Last modified on 11 July 2014, at 13:00

EnglishEdit

PronunciationEdit

Etymology 1Edit

From Old French raver, variant of resver, of uncertain origin.

NounEdit

rave (plural raves)

  1. An enthusiastic review (such as of a play).
  2. An all-night dance party filled with electronic dance music (techno, trance, drum and bass etc.) and possibly drug use.
  3. (uncountable) The genre of electronic dance music associated with rave parties.
    • 2009, Chrysalis Experiential Academy, Mind Harvesting (page 109)
      Maybe I wear baggies / And white socks with flip-flops / Maybe I don't like listening to rave / And I'm not on the social mountaintops
TranslationsEdit

VerbEdit

rave (third-person singular simple present raves, present participle raving, simple past and past participle raved)

  1. To wander in mind or intellect; to be delirious; to talk or act irrationally; to be wild, furious, or raging.
    • Addison
      Have I not cause to rave and beat my breast?
    • Macaulay
      The mingled torrent of redcoats and tartans went raving down the valley to the gorge of Killiecrankie.
  2. To speak or write wildly or incoherently.
    • 1748, David Hume, Enquiry concerning Human Understanding, Section 3. § 5.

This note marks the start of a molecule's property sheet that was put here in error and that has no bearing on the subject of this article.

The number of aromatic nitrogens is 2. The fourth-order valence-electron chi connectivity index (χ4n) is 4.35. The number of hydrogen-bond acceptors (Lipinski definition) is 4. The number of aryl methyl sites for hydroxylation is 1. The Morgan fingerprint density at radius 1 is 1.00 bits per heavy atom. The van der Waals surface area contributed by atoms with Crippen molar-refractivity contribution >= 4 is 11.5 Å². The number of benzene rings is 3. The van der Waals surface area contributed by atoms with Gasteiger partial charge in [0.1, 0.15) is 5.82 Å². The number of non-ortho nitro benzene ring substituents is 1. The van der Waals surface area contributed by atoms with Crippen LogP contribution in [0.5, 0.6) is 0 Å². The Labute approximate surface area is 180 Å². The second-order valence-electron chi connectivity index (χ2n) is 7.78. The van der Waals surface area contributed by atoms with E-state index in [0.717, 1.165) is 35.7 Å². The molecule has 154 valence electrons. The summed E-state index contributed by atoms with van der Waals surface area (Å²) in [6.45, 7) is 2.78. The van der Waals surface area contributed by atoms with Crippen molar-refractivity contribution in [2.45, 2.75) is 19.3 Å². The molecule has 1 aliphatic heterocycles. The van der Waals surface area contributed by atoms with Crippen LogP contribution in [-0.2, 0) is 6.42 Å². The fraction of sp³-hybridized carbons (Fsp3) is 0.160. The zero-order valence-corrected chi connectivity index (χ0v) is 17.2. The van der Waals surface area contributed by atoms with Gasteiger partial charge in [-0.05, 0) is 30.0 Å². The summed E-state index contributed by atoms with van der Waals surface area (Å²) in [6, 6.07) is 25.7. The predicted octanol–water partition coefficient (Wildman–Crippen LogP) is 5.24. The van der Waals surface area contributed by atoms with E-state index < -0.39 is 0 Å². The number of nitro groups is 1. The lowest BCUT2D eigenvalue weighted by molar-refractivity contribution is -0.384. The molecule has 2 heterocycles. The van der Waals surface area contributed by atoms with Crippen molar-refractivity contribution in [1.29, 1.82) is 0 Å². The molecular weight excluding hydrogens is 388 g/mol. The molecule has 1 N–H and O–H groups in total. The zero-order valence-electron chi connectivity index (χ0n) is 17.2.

A production without design would resemble more the ravings of a madman, than the sober efforts of genius and learning.
  3. To talk with unreasonable enthusiasm or excessive passion or excitement; followed by about, of, or (formerly) on.
    He raved about her beauty.
    • Byron
      The hallowed scene / Which others rave on, though they know it not.
  4. (obsolete) To rush wildly or furiously.
    (Can we find and add a quotation of Spenser to this entry?)
  5. To attend a rave (dance party).
TranslationsEdit

See alsoEdit

Etymology 2Edit

English dialect raves, or rathes (a frame laid on a wagon, for carrying hay, etc.).

NounEdit

rave (plural raves)

  1. One of the upper side pieces of the frame of a wagon body or a sleigh.

Part or all of this entry has been imported from the 1913 edition of Webster’s Dictionary, which is now free of copyright and hence in the public domain. The imported definitions may be significantly out of date, and any more recent senses may be completely missing.

AnagramsEdit


CatalanEdit

EtymologyEdit

From Latin rāpum.

NounEdit

rave m (plural raves)

  1. radish

DanishEdit

PronunciationEdit

  • IPA(key): /raːvə/, [ˈʁɑːwə]

VerbEdit

rave (imperative rav, infinitive at rave, present tense raver, past tense ravede, past participle har ravet)

  1. reel
  2. stagger, totter, lurch

DutchEdit

VerbEdit

rave

  1. first-person singular present indicative of raven
  2. (archaic) singular present subjunctive of raven
  3. imperative of raven

AnagramsEdit


FrenchEdit

Etymology 1Edit

From Latin rapa, plural of rāpum, used instead as a feminine singular. Compare Italian rapa and Venetian rava.

NounEdit

rave m (plural raves)

  1. beet, turnip

Etymology 2Edit

From English

NounEdit

rave m (plural raves)

  1. rave party

AnagramsEdit

External linksEdit


LatinEdit

AdjectiveEdit

rāve

  1. vocative masculine singular of rāvus

VenetianEdit

NounEdit

rave f

  1. plural form of rava